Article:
toilets: private spaces


following on from my private in public presentation/investigation, i thought i should let you in on my most recent obsession: toilets. more specifically public toilets.

actually, if i’m confessing, then i’ve been slightly taken by public loos for quite a while. i love comparing them, seeing the differences and the similarities between them, finding the gems, resigning myself to the awful ones, listening to the conversations, checking out the graffiti on the walls and noticing the cultural signifiers that invariably turn up in the most private of public spaces. and so it seems that public toilets have become the focus of my research.

if you’re particularly astute, you’ll have noticed the beginning of toilet-based links on my page, plus the previous wishlist of having a studio in a toilet. there are a few areas about public toilets that specifically interest me, which i’ll probably keep coming back to over the next little while so be prepared. i’m hoping to avoid the obvious toilet humour, but being that i have such a tacky sense of humour it may be unavoidable. i’ll do my best.

social history and theory focused on the toilet

i’m just starting to get into this right now and have discovered henri lefebvre’s discussion on the everyday, his relation to the situationists/debord and his criticism of the bourgeouisie denial of the everyday and pushing it to the extreme of architectural space. plus the ol’ bachelard’s poetics of such a space: hardly a room, but four corners and how we relate to corners as our retreat, our back-up. our protection in times of vulnerability, but also our entrapment.
then of course there’s the place of the public toilet in modern dynamics: the place of the public toilet in women’s social freedom and the role of the beats in homosexual freedom and teenage rites of passage. (i promise i won’t mention teenagers giving blowjobs in the school toilets. that might be pornographic)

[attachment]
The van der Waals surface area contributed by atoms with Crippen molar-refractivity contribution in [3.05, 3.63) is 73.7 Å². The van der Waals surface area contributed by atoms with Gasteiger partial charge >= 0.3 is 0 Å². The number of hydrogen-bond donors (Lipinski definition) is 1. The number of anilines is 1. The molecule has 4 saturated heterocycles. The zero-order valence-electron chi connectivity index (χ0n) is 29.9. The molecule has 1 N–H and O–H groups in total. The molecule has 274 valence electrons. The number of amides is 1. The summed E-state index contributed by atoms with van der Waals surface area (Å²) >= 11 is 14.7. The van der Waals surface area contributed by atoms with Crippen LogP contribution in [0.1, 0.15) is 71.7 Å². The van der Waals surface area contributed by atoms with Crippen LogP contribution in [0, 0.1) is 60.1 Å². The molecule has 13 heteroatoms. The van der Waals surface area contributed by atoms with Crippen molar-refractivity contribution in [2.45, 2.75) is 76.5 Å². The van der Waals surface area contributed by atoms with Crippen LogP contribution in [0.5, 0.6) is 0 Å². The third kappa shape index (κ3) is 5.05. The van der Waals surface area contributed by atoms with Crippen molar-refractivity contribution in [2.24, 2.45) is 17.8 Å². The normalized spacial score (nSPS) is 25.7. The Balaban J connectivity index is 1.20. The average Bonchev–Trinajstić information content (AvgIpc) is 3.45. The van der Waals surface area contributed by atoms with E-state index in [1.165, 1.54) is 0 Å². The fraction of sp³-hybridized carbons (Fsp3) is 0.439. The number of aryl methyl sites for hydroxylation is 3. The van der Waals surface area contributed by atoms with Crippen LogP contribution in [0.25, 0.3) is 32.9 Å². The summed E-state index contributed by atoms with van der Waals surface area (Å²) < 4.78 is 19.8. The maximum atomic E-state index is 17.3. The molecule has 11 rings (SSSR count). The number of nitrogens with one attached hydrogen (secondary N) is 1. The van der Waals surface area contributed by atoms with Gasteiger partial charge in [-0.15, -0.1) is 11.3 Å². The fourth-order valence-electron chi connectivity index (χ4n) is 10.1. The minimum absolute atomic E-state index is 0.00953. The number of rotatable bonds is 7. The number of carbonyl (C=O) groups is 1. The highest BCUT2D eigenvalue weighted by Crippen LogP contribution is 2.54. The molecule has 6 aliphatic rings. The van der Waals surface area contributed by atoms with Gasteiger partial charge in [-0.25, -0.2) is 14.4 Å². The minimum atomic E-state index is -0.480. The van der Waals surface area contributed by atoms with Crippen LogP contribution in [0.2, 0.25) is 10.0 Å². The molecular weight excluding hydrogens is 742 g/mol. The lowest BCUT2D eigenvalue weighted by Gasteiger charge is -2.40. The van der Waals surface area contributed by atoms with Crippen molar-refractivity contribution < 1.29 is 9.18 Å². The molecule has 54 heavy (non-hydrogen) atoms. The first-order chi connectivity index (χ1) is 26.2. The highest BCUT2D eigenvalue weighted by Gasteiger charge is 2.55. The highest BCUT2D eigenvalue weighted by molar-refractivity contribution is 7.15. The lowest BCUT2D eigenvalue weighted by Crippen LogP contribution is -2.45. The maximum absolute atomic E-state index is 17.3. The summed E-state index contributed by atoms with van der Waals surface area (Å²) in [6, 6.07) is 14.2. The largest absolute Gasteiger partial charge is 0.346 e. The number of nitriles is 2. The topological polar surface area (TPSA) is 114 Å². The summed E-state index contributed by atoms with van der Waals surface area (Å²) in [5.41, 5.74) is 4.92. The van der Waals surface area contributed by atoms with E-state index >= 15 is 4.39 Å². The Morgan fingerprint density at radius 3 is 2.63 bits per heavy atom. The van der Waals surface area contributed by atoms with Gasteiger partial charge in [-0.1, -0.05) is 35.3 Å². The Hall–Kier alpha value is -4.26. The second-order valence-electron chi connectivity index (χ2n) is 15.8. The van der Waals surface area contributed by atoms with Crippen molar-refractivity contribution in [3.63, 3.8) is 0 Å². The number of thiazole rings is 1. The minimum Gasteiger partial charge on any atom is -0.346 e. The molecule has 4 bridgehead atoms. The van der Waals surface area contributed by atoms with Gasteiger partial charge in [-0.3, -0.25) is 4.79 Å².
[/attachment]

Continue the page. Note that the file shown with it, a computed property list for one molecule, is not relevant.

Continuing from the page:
archaeology/architecture/design of public toilet.

i’m sure there’ll be more in lefebvre’s urban criticism about the architectural role of the toilet in there too and i’m also interested in the architectural history of toilets: what they look like, the ones that have disappeared, closed off, enshrined and the weird/wonderful places that they exist.

and of course there’s the straight-up design comparisons between them.*

role of the public toilet in the urban rhythm.
8 Red Sticker 2.jpg

this spans across a couple of areas.
of course i’m interested in the way people engage with public toilets [for an hilarious post about this, especially with children, check out this on dooce. it’s fantastic] – their idiosyncrasies, neuroses, things they take for granted and obvious cultural differences (like those ladies in london loos selling lollipops).
plus, i’m interested in the role of the toilet in the whole realm of architecture/urban planning – does a dysfunctional toilet signify a dysfunctional society? and how much is a city influenced by its toilets? if we focuses as much attention on designing our loos as we do our bedrooms, would we be happier?

as you can see, this is all a pile of unanswered, loosely sketched, incoherent crap (d’oh! pun!), but i’m kind of excited about answering some of these questions and starting to flesh out what it all means in terms of my work. i’ve already begun working on the toilet project [mark 1], a public-ish work which simultaneously reconfigures architecture through craft/fashion methodology and also starts to facilitate some interesting reactions, which will hopefully challenge a few of those idiosyncrasies i was talking about before. i’ll be posting more here soon, so stay tuned.

*i’ve always secretly wanted to do a toilet guide to sydney or melbourne. the companion publication to the melbourne/sydney design guides? ha!

thanks for subscribing to she sees red by lauren brown. xx

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